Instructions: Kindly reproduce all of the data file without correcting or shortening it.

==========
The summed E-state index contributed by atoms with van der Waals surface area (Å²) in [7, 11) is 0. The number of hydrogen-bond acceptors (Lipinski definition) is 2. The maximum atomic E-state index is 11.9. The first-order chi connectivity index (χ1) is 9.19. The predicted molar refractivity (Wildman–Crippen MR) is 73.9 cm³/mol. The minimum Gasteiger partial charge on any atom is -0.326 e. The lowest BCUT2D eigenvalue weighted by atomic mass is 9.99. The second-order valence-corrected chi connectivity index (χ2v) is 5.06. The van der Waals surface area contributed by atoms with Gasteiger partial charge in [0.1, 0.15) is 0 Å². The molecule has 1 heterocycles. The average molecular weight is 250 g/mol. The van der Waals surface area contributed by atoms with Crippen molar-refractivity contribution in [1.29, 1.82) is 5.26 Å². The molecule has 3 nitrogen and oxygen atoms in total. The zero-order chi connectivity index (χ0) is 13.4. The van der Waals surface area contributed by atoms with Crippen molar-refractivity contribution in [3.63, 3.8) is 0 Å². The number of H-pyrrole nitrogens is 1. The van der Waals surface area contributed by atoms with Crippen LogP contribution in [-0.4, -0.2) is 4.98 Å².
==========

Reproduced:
The summed E-state index contributed by atoms with van der Waals surface area (Å²) in [7, 11) is 0. The number of hydrogen-bond acceptors (Lipinski definition) is 2. The maximum atomic E-state index is 11.9. The first-order chi connectivity index (χ1) is 9.19. The predicted molar refractivity (Wildman–Crippen MR) is 73.9 cm³/mol. The minimum Gasteiger partial charge on any atom is -0.326 e. The lowest BCUT2D eigenvalue weighted by atomic mass is 9.99. The second-order valence-corrected chi connectivity index (χ2v) is 5.06. The van der Waals surface area contributed by atoms with Gasteiger partial charge in [0.1, 0.15) is 0 Å². The molecule has 1 heterocycles. The average molecular weight is 250 g/mol. The van der Waals surface area contributed by atoms with Crippen molar-refractivity contribution in [1.29, 1.82) is 5.26 Å². The molecule has 3 nitrogen and oxygen atoms in total. The zero-order chi connectivity index (χ0) is 13.4. The van der Waals surface area contributed by atoms with Crippen molar-refractivity contribution in [3.63, 3.8) is 0 Å². The number of H-pyrrole nitrogens is 1. The van der Waals surface area contributed by atoms with Crippen LogP contribution in [-0.4, -0.2) is 4.98 Å².